As a result, the journey that a standard Caravan kurta may undertake—depending on the design—can often be extraordinarily long, literally. The material may actually travel 4,000 km to be finally ready for sale. For example, the design is done in Bangalore, the muslin woven in Burdwan, cut in Bangalore, the applique work done in Ahmedabad, and then the applique work is stitched onto the kurta back in Bangalore, and shipped to the Pune store. And at no point is there any middleman. The revenues are shared with the artisans.

“As far back as 325 BC, Alexander the Great was struck by Bandhini printwork in India,” says Sachdev. “But we have done very little about developing our wonderful traditional handicrafts to be in tune with the evolving customer. Today, we have a huge mass of globally aware and culturally proud Indians. And culture can clearly be a motivation for consumption, if it is adapted to modern tastes and needs.” Caravan has been careful to keep the price premium, but not luxury. The logic: the customer should see it as value for money for the amount of thought and labour that have been visibly invested in every piece.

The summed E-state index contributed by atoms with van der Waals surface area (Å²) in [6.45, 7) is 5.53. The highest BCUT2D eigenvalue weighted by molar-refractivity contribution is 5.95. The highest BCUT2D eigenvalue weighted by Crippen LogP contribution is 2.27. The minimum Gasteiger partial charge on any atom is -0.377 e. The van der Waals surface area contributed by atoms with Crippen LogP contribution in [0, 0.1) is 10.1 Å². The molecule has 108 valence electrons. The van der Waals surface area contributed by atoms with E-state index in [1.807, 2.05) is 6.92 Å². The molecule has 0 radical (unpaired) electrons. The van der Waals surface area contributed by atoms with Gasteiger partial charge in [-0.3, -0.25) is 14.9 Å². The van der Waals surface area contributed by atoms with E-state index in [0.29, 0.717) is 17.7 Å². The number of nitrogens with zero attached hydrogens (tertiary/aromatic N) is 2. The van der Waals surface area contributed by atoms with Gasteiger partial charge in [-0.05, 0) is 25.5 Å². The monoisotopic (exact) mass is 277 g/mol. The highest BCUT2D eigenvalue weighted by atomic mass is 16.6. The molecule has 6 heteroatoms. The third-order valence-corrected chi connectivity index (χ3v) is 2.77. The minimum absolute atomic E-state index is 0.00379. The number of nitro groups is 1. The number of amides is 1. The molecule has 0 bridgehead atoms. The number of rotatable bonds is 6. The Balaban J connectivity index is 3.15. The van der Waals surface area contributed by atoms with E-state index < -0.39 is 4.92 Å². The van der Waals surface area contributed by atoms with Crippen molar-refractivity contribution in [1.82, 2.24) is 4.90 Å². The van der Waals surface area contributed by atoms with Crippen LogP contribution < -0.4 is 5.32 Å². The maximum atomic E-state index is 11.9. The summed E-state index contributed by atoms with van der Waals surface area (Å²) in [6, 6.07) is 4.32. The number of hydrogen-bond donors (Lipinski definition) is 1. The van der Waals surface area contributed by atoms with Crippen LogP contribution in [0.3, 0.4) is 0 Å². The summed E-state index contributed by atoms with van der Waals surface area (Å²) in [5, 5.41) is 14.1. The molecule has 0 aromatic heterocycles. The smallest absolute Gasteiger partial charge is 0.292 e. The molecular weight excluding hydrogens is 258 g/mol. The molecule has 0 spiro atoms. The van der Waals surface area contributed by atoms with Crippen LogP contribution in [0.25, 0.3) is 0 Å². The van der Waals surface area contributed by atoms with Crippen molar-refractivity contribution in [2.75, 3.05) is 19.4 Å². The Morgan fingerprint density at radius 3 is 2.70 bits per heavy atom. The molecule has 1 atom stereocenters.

Caravan is already attracting the attention of just the type of people Sachdev is talking about. Investment banker Roopa Purushothaman shot to fame in 2004 as co-author of Goldman Sachs’ legendary BRIC (Brazil, Russia, India, China) report that placed India among the top three global economies by 2050. Purushothaman recently drove down from Mumbai to Pune to take a look at this unique fashion store she had been hearing about. She went back, a satisfied and loyal customer. “The level of craftsmanship coupled with design and high quality materials is striking in Caravan products,” she says. “It’s a unique balance that’s executed exceptionally well.”